European officials haggle over how to rescue banks

Plans for tougher banking oversight face intense discussion among eurozone finance ministers

Associated Press
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Dutch Finance Minister Jeroen Dijsselbloem speaks with the media as he arrives for a meeting of the eurogroup at the EU Council building in Brussels on Thursday, Nov. 14, 2013, as finance ministers from the 17-country eurozone try to make progress on creating a banking union. The ministers need to agree before the end of the year on how to set up a fund to rescue banks. (AP Photo/Virginia Mayo)

BRUSSELS (AP) -- European finance officials face a thorny debate over how to clean up busted banks as time gets shorter to reach a deal.

They have set a year-end deadline for reaching an agreement on the next big step in their new system of tougher, centralized bank oversight.

Finance ministers at meetings Thursday and Friday in Brussels will discuss how to create a new agency that could restructure bad banks so that taxpayers don't have to pay to bail them out. It's one of several banking measures aimed at keeping troubled financial institutions from wrecking government finances and holding back economic growth.

But an agreement on the new agency has remained elusive. No deal would mean leaving the issue for a last-minute summit in December. EU officials say a deal is needed quickly so the agency can be established before the current EU parliament's term ends next year.

Diplomats in Brussels said they expected detailed and intensive discussion — but that a final agreement was not likely.

Key issues include setting up a centralized fund — to be filled by levies on banks ahead of time, along the lines of the U.S. Federal Deposit Insurance Corporation — so that the new agency can provide money to carry a failed bank over until it is restructured as a viable one.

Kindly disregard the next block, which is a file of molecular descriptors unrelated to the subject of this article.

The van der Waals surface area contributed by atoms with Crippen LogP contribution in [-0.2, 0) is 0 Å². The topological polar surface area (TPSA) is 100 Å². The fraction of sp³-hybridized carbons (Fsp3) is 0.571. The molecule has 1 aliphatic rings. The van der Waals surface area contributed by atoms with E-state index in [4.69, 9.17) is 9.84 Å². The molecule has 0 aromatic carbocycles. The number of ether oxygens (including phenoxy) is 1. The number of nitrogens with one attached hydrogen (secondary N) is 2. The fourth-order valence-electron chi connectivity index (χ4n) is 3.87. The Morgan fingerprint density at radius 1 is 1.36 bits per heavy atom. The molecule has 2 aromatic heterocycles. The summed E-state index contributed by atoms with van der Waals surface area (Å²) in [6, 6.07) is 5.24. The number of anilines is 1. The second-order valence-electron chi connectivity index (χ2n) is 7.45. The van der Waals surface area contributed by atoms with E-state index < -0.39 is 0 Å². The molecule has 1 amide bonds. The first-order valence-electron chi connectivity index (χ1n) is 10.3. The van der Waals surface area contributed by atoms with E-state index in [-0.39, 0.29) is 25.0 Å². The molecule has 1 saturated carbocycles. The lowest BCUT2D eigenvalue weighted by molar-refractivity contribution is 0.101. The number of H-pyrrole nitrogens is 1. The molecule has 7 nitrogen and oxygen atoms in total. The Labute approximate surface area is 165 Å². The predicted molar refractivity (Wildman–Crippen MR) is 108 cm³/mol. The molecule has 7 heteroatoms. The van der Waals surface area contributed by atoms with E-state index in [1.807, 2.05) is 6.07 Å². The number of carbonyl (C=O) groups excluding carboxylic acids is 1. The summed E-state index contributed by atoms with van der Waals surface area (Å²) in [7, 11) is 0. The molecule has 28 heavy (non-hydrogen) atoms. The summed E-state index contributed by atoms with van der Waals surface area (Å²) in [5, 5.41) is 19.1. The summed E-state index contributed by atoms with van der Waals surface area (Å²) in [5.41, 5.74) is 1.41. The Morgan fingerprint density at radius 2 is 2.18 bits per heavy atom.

Germany, the EU's largest member, says setting up such a fund would mean a years-long effort to change the basic EU treaty. Berlin wants to rely instead on a network of existing national bank authorities.

The European Central Bank, on the other hand, says no treaty change is required. The ECB has pressed to have the agency, dubbed the single resolution mechanism, set up by the end of next year. That means it would be in place when the ECB takes over as the centralized banking supervisor. It would be able to declare a bank in danger of failing — but without the resolution agency in place, there would be no new way to step in and clean up the mess. Previous bank failures have been handled by national officials.

The resolution agency and ECB oversight are part of so-called "banking union." That is an effort to toughen banking oversight by centralizing it. National bank regulators are regarded as having been too easy on their home banks, allowing problems to fester. Banks that are still burdened by losses from more than five years of financial turmoil and recession are holding back the European economy because they can't lend more to businesses. And, bank bailouts can threaten government finances; Ireland needed to be bailed out in 2010 due to the costs of supporting its troubled banks.

Ireland is slated to leave its bailout program later this month. The cabinet decided Thursday not to ask for an additional standby credit from other eurozone governments that it could have tapped in case of trouble, saying its finances are in good enough shape to make it without one.

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